I grew up with classic Italian red sauce, often from a jar. As I learned more about Italian food, I took more care but it never dawned on me that there was another valid way with tomato sauce. Of course, the hubris of youth had something to do with that but I tend to fall in love and that’s that.Flageolet. For me, beyond the technique, the secret is the canela. A stick in the sauce while it’s cooking releases a warm, earthy flavor. I must warn you that you can’t replicate this by a spoonful of powdered commodity cinnamon. You really need a canela stick. I sometimes will briefly roast it on a hot comal (or pan) and it adds more dimension to the already rich flavor. In a rush, you can skip the roasting and just add the onions, garlic and canela, but try it both ways and see if it isn’t better. I normally add a fresh green Serrano chile as well but the first time you make it, try this simple version. Recipe: Steve's Nearly Magic Tomato Sauce
3 white (or yellow) onion slices with the skins on 2 cloves garlic, unpeeled 1 stick Rancho Gordo canela (true cinnamon) 1 teaspoon Rancho Gordo Oregano Indio 3 or 4 whole peeled tomatoes, canned, and about 1/4 cup of their juice Chicken or vegetable stock, if needed 2 tablespoons olive oil or manteca (lard) Salt to taste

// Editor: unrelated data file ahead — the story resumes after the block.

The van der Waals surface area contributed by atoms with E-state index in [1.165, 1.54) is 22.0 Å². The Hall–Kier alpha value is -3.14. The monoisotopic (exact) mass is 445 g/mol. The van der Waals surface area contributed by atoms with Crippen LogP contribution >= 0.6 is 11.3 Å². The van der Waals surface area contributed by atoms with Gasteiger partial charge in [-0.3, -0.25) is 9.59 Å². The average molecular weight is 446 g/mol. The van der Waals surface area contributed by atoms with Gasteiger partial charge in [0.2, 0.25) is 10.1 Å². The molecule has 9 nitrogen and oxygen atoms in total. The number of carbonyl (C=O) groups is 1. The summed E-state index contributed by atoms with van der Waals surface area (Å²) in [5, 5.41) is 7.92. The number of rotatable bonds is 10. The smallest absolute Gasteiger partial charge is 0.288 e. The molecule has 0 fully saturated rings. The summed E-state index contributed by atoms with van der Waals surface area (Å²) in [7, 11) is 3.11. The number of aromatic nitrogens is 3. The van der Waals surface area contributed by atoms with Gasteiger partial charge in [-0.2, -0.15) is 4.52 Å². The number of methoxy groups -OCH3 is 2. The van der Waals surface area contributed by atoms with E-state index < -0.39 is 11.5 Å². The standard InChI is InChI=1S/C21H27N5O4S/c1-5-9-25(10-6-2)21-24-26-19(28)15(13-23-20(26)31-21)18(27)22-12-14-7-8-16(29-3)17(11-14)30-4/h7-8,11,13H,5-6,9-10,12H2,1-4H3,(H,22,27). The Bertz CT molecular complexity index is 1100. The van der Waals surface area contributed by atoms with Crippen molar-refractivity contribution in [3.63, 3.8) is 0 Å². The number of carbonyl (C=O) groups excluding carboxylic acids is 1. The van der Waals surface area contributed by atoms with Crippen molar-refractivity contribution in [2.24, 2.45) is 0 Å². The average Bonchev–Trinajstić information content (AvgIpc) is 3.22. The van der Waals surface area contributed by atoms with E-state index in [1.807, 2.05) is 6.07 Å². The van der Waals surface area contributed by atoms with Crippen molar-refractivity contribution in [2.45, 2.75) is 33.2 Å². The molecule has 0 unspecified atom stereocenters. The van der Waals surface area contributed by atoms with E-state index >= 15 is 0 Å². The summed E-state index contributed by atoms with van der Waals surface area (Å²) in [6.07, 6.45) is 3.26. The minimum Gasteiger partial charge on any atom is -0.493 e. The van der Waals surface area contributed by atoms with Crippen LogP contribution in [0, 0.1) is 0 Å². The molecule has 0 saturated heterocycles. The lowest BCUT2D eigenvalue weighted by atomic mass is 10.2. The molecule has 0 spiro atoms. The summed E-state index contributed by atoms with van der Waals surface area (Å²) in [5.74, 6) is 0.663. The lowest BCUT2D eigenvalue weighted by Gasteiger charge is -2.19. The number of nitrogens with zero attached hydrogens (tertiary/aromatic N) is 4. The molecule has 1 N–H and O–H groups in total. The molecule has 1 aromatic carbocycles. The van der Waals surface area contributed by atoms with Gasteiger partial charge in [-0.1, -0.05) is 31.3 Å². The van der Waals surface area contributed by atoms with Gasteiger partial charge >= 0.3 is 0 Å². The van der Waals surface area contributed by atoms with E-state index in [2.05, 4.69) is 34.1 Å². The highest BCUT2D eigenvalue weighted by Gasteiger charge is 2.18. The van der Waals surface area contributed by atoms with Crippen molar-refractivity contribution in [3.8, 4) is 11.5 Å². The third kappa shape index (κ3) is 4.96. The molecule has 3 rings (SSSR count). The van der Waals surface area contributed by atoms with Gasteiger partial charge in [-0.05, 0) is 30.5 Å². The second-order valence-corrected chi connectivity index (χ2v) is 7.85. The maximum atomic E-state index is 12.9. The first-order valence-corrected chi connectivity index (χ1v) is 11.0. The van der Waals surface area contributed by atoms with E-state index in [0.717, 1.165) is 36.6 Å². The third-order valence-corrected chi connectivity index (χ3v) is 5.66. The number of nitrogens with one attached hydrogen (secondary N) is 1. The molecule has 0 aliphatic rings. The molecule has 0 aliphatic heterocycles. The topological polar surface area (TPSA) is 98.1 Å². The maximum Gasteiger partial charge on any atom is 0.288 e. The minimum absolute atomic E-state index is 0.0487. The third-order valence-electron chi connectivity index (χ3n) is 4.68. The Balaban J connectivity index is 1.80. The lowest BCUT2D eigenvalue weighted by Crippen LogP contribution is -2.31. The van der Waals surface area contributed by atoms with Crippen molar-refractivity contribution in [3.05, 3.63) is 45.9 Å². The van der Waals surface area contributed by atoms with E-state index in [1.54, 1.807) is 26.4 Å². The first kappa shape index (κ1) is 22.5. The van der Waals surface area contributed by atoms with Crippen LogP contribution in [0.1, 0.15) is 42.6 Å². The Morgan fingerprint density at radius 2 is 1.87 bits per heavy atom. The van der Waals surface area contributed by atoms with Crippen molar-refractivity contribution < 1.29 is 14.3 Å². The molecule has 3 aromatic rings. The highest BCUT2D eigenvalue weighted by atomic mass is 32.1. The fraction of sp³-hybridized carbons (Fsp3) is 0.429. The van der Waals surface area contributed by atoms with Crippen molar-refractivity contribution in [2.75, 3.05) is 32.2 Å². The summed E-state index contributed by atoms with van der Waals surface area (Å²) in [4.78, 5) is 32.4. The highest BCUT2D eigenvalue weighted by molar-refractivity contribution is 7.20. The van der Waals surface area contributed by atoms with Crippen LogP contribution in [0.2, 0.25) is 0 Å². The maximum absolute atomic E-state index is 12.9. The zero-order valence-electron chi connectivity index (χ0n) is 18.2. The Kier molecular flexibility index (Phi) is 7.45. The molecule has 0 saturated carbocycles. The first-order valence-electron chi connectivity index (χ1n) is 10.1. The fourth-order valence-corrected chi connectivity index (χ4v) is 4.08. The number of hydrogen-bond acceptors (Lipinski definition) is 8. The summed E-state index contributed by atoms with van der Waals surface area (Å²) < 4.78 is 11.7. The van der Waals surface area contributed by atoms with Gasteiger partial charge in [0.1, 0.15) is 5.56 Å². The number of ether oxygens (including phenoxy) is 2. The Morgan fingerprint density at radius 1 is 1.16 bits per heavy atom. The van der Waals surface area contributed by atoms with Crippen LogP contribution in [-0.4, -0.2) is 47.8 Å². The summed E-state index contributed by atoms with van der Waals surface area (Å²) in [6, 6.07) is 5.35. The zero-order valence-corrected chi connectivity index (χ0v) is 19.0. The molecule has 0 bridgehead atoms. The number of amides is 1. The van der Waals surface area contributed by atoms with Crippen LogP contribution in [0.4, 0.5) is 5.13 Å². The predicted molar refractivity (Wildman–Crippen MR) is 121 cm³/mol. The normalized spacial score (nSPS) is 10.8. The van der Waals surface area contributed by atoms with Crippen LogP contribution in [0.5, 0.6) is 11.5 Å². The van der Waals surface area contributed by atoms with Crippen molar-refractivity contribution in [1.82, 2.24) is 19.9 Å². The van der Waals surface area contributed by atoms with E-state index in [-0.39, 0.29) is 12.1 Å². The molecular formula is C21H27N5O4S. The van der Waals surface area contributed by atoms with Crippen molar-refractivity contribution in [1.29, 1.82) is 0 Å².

Roast the onion slices and garlic until soft, over medium heat, for about 10 minutes, using a comal or cast iron skillet. Remove from heat and allow to cool to the touch. Roast the canela stick, turning often, for about 2 minutes. The stick should give off its aroma. Peel the onions and garlic skins. In a blender, add the tomatoes, tomato juice, Oregano Indio, onion and garlic. Add a little chicken or vegetable stock if the blades get stuck. Blend until smooth. In a large pan, heat olive oil or manteca (lard) over medium heat and then “fry” the tomato mixture with the canela, stirring constantly. Raise heat to medium-high for a gentle simmer and keep stirring until the mixture is a thick sauce, about 15 minutues. Season with salt. Remove the canela stick. Use as is or thin with more stock.